This is an archival story that predates current editorial management.
This archival content was written, edited, and published prior to LAist's acquisition by its current owner, Southern California Public Radio ("SCPR"). Content, such as language choice and subject matter, in archival articles therefore may not align with SCPR's current editorial standards. To learn more about those standards and why we make this distinction, please click here.
Dodgers Defeat White Sox Despite Blown Call and Ejection
Sunday's rubber matchup between the Dodgers and the Chicago White Sox was a strange one. The 2-1 victory by the Dodgers gave them their first interleague series win against the White Sox in six attempts and a 3-3 record during this homestand.
"It's good to get this win," Dodgers manager Don Mattingly said.
Another Day, Another Horse Manure Call. At this point it shouldn't come as a surprise to baseball fans, but this time it was the Dodgers who got burned in a bad way during the sixth inning.
To that point the Dodgers had a rough go of it against White Sox starter Jose Quintana who gave up only two singles to Elian Herrera and a double to Juan Uribe. So of course backup catcher Matt Treanor playing in his 14th game of the season got things going with a bunt for a base hit, the third time in his career. Treanor won't count out that tactic for the future.
"They give it to me, I might," Treanor explained. "It was fun."
Dodgers starter Chris Capuano bunted Treanor to second and Dee Gordon lined back to the box, the ball deflecting off of Quintana's glove and floating helplessly to shortstop Alexei Ramirez.
So with runners on first and third, Elian Herrera's sacrifice fly scored Treanor to tie the game.
Except the White Sox appealed to third base and somehow won the appeal despite Treanor clearly not leaving the bag early. Bench coach Trey Hillman and Matt Kemp went into the video room to take a look at the replay. Kemp came back into the dugout saying that it was the wrong call which got third base umpire Jerry Meals attention.
"I went out there to protect Matt," Mattingly explained. "I wasn't really going to argue the play. He's getting on Matty. That's what brought me out of the dugout."
Once Mattingly got ejected, out came his frustrations towards both Meals and home plate umpire Gary Darling that would have made Tommy Lasorda proud.
"I was out of my mind at the time," Mattingly said. "If you're not 100% sure, I don't know how you can overturn a run. The video doesn't lie."
Mattingly has now been thrown out on both Mother's Day and Father's Day.
Treanor was not about to get ejected since it was A.J. Ellis' day off, but he had admired what Mattingly did.
"As far as I'm concerned, I felt like Donnie had my back right there. He had the team's back — it wasn't an individual, it was a team. Donnie stood up for all of us right there."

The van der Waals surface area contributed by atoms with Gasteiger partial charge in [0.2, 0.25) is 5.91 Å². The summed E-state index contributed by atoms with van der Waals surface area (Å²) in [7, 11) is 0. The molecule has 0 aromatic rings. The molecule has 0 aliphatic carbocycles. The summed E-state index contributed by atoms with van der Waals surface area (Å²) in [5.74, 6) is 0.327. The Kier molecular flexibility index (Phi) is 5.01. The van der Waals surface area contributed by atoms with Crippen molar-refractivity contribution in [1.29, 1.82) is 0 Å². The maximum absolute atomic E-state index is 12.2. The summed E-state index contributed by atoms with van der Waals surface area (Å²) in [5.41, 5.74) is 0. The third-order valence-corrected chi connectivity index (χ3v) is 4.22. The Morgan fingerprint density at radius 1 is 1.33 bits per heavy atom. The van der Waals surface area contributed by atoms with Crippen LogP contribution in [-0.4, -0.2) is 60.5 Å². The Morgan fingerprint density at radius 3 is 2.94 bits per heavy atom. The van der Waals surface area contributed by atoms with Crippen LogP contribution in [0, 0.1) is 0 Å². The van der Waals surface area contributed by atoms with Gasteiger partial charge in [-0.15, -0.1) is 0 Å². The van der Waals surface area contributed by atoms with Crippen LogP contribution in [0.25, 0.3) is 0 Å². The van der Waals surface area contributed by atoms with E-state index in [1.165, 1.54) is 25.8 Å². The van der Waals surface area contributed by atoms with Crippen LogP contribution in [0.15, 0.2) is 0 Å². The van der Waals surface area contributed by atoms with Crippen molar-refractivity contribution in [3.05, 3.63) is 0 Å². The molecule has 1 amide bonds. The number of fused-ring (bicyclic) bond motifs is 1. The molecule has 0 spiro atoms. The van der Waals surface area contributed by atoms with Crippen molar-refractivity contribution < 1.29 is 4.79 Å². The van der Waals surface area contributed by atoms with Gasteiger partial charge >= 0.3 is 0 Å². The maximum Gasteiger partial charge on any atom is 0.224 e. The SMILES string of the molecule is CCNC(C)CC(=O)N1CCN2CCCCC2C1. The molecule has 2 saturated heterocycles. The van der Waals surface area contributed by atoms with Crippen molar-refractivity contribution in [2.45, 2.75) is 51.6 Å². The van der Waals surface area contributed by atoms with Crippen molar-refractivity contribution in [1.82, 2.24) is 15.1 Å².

In the time it took Mattingly to argue, get ejected, get his money's worth and walk back into the clubhouse, the umpires could have watched the replay and made the correct call. But, of course, we don't want the game to be any longer, right Commissioner? Or do we not want to take the human element out of the game? Regardless it's all horseshit anyhow, right?
Another One-Run Game. "These are just normal games for us," Mattingly said before the game. "I think they're just used to them."
It was a scoreless tie until the sixth inning when Dayan Viciedo singled home Brent Lillibridge.
Then in the ninth inning, the White Sox pulled Quintana after making only 77 pitches in favor of closer Addison Reed. Perhaps that was the blessing the Dodgers needed after that blown call in the sixth.
Bobby Abreu led off the bottom of the ninth with a pinch-hit single. Then there was Dee Gordon and the bunt. For the second time during this series Gordon made a bunting gaffe, this time bunting foul for a third strike.
Fortunately it didn't kill the rally since Herrera got his third single of the game to send Abreu to third on the hit-and-run. Juan Rivera hit the sacrifice fly to right field, and this time it worked. Abreu scored the tying run.
The full redemption came in the 10th inning. Tony Gwynn, Jr., who was 0-for-16 coming into his at-bat hit a flyball to left field. Viciedo dove for the ball but came up empty, the ball rolling back to the wall and Gwynn sliding into third base with the triple. After Treanor grounded out and Abreu was intentionally walked, Gordon looked to atone for his earlier error.
"It's baseball," Gordon mused. "I was frustrated with myself in not helping my team. But you think about it, I couldn't dwell on it. I had an at-bat coming up."
Gordon went the other way lining a single into shallow left field for the walkoff.
Capuano. Lost in all of this hubbub was the effort of Dodgers starter Chris Capuano. He went eight innings giving up only the one run on six hits while striking out a season-high 12 batters — the third time in his career striking out as many batters. Don't expect Capuano to get a big head about it.
"I had some great defense," Capuano deferred. "Andre made a couple of great plays out there for me. That was it."
Capuano currently leads the Dodgers starters with a 2.71 ERA while enjoying career numbers. In addition to his health he attributed his success to, "the command of the pitches and adding my breaking ball."
"I keep going back to that. I don't throw it very often, but it's another pitch in the arsenal. The cut fastball too, or the slider or whatever you want to call it. Having those two pitches and not being all fastball-change-up has helped me I think."
Three Stars (as voted by me):
1. Jose Quintana: 8 innings, 5 hits, 6 strikeouts.
2. Chris Capuano: 8 innings, 6 hits, 1 earned run, 1 walk, 12 strikeouts.
3. Dee Gordon: 2-for-5, 1 RBI, 1 strikeout.